The layout of the Bible’s woodcuts, where miniatures in landscape format stretch over two columns of text, reflects the influence of the 13th century Anglo-Norman Apocalypse manuscripts tradition. 

# 7 Left: Ninth German Bible, 1483. Right: Manuscript, BnF, fr. 403, 13th century.

It is interesting to observe that the Koberger Bible, which uses only eight illustrations for the entire Revelation, combines several scenes in one image, while the manuscripts, which usually have much more extensive sets of images regularly show John as a marginal observer of the events.

This concept with John as the observing narrator standing to the side is also realised in Blockbook Apocalypses.

#8 Apocalypse Block Book, single leaf, (available for sale at JGRB)

In Dürer's Apocalypse we also find several events of John’s Revelation merged into one fantastic composition. 

# 09 An angel locks Satan away, A. Dürer (sold by JGRB)

In this last woodcut of Dürer’s Apocalypse, for instance, we are confonted with a scene, that corresponds with the Ninth German Bible and the above shown manuscript fr. 403 (fig. 7): an Angel holds Satan in chains and exiles him for 1000 years in a bottomless pit. In Dürer’s composition, the hopeful aspect of this action is emphasized since he combines it with St. John seeing the New Jerusalem. In the corresponding Koberger woodcut, Satan in chains joins the the great Whore of Babylon, riding on the apocalyptic beast with the seven heads and, thus, lends the entire composition a sense of gloom and despair. 

When comparing these last three illustrations, the influence of Koberger's Bible becomes clear. The mighty angel, who commands John to swallow the book is described to be “wrapped in a cloud, his face like the sun, and his legs like pillars of fire.” 

In the Koberger and the Dürer interpretations, the angel’s torso is shown as a cloud and his legs are indeed pillars. A look at another Apocalypse manuscript, made in Flanders in the first quarter of the 15th century, shows a fully clad angel, but in a similar posture as Dürer’s; even more striking is the angel’s head, in both examples it is surrounded by rays.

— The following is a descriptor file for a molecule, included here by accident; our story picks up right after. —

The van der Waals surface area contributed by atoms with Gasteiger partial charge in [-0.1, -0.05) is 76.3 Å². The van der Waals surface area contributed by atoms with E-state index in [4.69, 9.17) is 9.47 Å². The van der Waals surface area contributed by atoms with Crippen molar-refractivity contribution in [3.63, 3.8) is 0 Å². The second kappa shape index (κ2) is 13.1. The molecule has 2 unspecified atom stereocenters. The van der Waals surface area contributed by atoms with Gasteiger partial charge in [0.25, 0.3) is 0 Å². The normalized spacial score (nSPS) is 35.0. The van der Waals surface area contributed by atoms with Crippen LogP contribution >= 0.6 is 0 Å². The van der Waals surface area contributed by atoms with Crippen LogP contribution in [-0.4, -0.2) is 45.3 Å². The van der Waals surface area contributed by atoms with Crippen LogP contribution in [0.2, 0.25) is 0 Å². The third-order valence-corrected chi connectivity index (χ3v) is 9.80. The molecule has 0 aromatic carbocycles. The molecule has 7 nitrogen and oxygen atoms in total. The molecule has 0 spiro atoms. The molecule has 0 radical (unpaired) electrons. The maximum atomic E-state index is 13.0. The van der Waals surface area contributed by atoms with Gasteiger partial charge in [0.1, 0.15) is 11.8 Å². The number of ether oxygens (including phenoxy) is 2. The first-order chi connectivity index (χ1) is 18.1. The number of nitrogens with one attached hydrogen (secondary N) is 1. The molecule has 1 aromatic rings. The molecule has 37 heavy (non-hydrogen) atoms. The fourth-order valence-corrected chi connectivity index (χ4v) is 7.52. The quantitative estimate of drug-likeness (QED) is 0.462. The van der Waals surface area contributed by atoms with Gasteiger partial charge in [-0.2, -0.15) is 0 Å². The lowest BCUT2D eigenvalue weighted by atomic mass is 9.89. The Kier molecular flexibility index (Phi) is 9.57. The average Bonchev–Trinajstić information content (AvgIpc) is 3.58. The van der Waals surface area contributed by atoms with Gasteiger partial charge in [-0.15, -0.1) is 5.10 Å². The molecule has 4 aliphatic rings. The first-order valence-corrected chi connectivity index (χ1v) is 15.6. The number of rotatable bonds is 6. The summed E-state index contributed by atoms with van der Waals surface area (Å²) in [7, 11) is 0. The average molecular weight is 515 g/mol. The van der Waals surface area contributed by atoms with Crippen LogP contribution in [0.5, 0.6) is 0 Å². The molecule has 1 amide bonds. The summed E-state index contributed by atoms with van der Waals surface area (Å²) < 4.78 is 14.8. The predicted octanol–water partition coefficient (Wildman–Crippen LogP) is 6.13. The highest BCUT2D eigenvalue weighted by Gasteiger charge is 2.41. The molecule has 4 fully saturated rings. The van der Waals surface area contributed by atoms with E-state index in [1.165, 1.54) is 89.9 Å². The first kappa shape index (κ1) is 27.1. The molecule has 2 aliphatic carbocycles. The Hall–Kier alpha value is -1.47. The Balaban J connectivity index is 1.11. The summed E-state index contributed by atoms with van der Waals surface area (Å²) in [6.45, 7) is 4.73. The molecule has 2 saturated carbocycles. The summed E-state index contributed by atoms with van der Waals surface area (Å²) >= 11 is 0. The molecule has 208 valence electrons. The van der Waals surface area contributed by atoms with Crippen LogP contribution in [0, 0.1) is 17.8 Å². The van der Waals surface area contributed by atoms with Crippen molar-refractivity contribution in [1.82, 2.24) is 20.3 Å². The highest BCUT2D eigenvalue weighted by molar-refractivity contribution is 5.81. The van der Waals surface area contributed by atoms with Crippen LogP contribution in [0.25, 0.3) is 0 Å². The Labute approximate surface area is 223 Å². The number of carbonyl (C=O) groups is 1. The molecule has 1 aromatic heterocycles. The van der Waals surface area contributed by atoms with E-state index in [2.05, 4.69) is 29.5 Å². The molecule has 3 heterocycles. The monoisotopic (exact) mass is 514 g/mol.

This stunning and unique Flemish manuscript has 21 full-page miniatures on the recto with related text on the opposite page, thus, it is the same arrangement as Dürer’s Apocalypse in book form that was first issued in 1511. Although completely independent in their arrangements, these Flemish compositions breathe the same spirit as Dürer's intricately layered, whirling images. It seems absolutely possible that a this or a comparable manuscript (today lost or as yet unknown) served as the main source of inspiration for Dürer's fantastic and innovative woodcuts. Still, for individual figures he probably drew on the simple woodcuts of the Ninth German Bible, reshaped and expanded them to his own fancy.

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About the author

Ina Nettekoven

Ina Nettekoven is an art historian specialising in illuminated manuscripts and early illustrated printed books.